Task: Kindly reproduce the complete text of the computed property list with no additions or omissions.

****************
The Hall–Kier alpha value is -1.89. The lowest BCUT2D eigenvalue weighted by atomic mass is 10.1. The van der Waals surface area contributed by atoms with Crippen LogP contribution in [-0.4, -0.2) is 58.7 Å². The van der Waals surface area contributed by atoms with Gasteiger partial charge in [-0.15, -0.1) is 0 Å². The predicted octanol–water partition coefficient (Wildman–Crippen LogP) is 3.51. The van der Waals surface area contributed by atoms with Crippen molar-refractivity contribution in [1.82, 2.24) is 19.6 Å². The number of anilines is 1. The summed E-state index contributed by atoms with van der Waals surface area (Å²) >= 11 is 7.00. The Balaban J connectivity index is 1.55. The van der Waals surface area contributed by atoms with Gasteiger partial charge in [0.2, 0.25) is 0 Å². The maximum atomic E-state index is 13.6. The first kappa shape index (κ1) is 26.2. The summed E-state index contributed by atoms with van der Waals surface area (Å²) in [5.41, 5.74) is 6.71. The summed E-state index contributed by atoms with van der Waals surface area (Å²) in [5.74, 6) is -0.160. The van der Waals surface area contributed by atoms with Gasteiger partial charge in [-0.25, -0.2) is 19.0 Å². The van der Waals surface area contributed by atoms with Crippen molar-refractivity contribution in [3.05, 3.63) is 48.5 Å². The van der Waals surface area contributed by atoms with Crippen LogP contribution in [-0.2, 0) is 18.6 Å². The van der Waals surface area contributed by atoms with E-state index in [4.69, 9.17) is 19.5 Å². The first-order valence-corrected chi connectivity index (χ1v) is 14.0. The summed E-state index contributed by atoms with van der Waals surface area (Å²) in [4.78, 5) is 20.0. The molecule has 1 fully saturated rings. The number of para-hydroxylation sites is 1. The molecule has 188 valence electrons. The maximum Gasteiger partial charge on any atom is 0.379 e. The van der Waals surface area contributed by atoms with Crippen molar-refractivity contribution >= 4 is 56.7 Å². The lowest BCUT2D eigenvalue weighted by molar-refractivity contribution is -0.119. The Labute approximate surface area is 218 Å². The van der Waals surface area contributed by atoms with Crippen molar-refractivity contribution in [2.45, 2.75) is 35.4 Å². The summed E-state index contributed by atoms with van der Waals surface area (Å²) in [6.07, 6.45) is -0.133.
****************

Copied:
The Hall–Kier alpha value is -1.89. The lowest BCUT2D eigenvalue weighted by atomic mass is 10.1. The van der Waals surface area contributed by atoms with Crippen LogP contribution in [-0.4, -0.2) is 58.7 Å². The van der Waals surface area contributed by atoms with Gasteiger partial charge in [-0.15, -0.1) is 0 Å². The predicted octanol–water partition coefficient (Wildman–Crippen LogP) is 3.51. The van der Waals surface area contributed by atoms with Crippen molar-refractivity contribution in [1.82, 2.24) is 19.6 Å². The number of anilines is 1. The summed E-state index contributed by atoms with van der Waals surface area (Å²) >= 11 is 7.00. The Balaban J connectivity index is 1.55. The van der Waals surface area contributed by atoms with Gasteiger partial charge in [0.2, 0.25) is 0 Å². The maximum atomic E-state index is 13.6. The first kappa shape index (κ1) is 26.2. The summed E-state index contributed by atoms with van der Waals surface area (Å²) in [5.41, 5.74) is 6.71. The summed E-state index contributed by atoms with van der Waals surface area (Å²) in [5.74, 6) is -0.160. The van der Waals surface area contributed by atoms with Gasteiger partial charge in [-0.25, -0.2) is 19.0 Å². The van der Waals surface area contributed by atoms with Crippen molar-refractivity contribution in [3.05, 3.63) is 48.5 Å². The van der Waals surface area contributed by atoms with Crippen LogP contribution in [-0.2, 0) is 18.6 Å². The van der Waals surface area contributed by atoms with E-state index in [4.69, 9.17) is 19.5 Å². The first-order valence-corrected chi connectivity index (χ1v) is 14.0. The summed E-state index contributed by atoms with van der Waals surface area (Å²) in [4.78, 5) is 20.0. The molecule has 1 fully saturated rings. The number of para-hydroxylation sites is 1. The molecule has 188 valence electrons. The maximum Gasteiger partial charge on any atom is 0.379 e. The van der Waals surface area contributed by atoms with Crippen molar-refractivity contribution >= 4 is 56.7 Å². The lowest BCUT2D eigenvalue weighted by molar-refractivity contribution is -0.119. The Labute approximate surface area is 218 Å². The van der Waals surface area contributed by atoms with Crippen molar-refractivity contribution in [2.45, 2.75) is 35.4 Å². The summed E-state index contributed by atoms with van der Waals surface area (Å²) in [6.07, 6.45) is -0.133.